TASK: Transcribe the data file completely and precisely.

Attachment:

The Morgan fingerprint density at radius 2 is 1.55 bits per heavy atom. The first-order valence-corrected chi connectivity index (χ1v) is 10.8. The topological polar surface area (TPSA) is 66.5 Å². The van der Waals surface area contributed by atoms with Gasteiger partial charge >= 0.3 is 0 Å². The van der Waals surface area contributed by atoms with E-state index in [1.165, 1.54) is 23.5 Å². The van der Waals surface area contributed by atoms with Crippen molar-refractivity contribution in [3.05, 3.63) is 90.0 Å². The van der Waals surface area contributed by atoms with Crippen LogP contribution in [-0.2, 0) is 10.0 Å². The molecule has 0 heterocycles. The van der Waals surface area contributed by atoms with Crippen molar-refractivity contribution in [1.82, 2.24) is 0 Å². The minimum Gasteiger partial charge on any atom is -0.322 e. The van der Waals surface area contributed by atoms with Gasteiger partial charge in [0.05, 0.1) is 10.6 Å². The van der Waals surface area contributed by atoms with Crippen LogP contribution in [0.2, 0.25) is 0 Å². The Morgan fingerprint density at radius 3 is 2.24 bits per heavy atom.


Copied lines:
The Morgan fingerprint density at radius 2 is 1.55 bits per heavy atom. The first-order valence-corrected chi connectivity index (χ1v) is 10.8. The topological polar surface area (TPSA) is 66.5 Å². The van der Waals surface area contributed by atoms with Gasteiger partial charge >= 0.3 is 0 Å². The van der Waals surface area contributed by atoms with E-state index in [1.165, 1.54) is 23.5 Å². The van der Waals surface area contributed by atoms with Crippen molar-refractivity contribution in [3.05, 3.63) is 90.0 Å². The van der Waals surface area contributed by atoms with Crippen LogP contribution in [-0.2, 0) is 10.0 Å². The molecule has 0 heterocycles. The van der Waals surface area contributed by atoms with Crippen molar-refractivity contribution in [1.82, 2.24) is 0 Å². The minimum Gasteiger partial charge on any atom is -0.322 e. The van der Waals surface area contributed by atoms with Gasteiger partial charge in [0.05, 0.1) is 10.6 Å². The van der Waals surface area contributed by atoms with Crippen LogP contribution in [0.2, 0.25) is 0 Å². The Morgan fingerprint density at radius 3 is 2.24 bits per heavy atom.